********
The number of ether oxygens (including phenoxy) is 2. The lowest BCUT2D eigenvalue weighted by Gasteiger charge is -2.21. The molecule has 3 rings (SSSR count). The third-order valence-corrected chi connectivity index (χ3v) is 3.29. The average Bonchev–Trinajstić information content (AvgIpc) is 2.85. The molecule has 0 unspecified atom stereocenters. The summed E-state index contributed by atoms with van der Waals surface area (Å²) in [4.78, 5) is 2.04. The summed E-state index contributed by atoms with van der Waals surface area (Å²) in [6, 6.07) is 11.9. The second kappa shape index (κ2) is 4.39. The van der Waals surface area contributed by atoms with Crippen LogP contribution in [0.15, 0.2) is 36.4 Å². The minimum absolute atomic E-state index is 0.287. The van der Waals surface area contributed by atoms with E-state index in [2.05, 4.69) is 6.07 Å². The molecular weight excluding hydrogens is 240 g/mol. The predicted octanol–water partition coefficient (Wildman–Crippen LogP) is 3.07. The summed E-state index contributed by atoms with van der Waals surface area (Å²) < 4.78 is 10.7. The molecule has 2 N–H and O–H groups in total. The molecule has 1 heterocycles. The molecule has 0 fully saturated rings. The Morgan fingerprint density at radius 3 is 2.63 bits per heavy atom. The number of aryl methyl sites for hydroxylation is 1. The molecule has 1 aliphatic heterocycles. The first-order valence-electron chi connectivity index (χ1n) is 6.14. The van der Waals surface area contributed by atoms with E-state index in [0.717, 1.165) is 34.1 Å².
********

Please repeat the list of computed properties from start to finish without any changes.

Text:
The number of ether oxygens (including phenoxy) is 2. The lowest BCUT2D eigenvalue weighted by Gasteiger charge is -2.21. The molecule has 3 rings (SSSR count). The third-order valence-corrected chi connectivity index (χ3v) is 3.29. The average Bonchev–Trinajstić information content (AvgIpc) is 2.85. The molecule has 0 unspecified atom stereocenters. The summed E-state index contributed by atoms with van der Waals surface area (Å²) in [4.78, 5) is 2.04. The summed E-state index contributed by atoms with van der Waals surface area (Å²) in [6, 6.07) is 11.9. The second kappa shape index (κ2) is 4.39. The van der Waals surface area contributed by atoms with Crippen LogP contribution in [0.15, 0.2) is 36.4 Å². The minimum absolute atomic E-state index is 0.287. The van der Waals surface area contributed by atoms with E-state index in [2.05, 4.69) is 6.07 Å². The molecular weight excluding hydrogens is 240 g/mol. The predicted octanol–water partition coefficient (Wildman–Crippen LogP) is 3.07. The summed E-state index contributed by atoms with van der Waals surface area (Å²) < 4.78 is 10.7. The molecule has 2 N–H and O–H groups in total. The molecule has 1 heterocycles. The molecule has 0 fully saturated rings. The Morgan fingerprint density at radius 3 is 2.63 bits per heavy atom. The number of aryl methyl sites for hydroxylation is 1. The molecule has 1 aliphatic heterocycles. The first-order valence-electron chi connectivity index (χ1n) is 6.14. The van der Waals surface area contributed by atoms with E-state index in [0.717, 1.165) is 34.1 Å².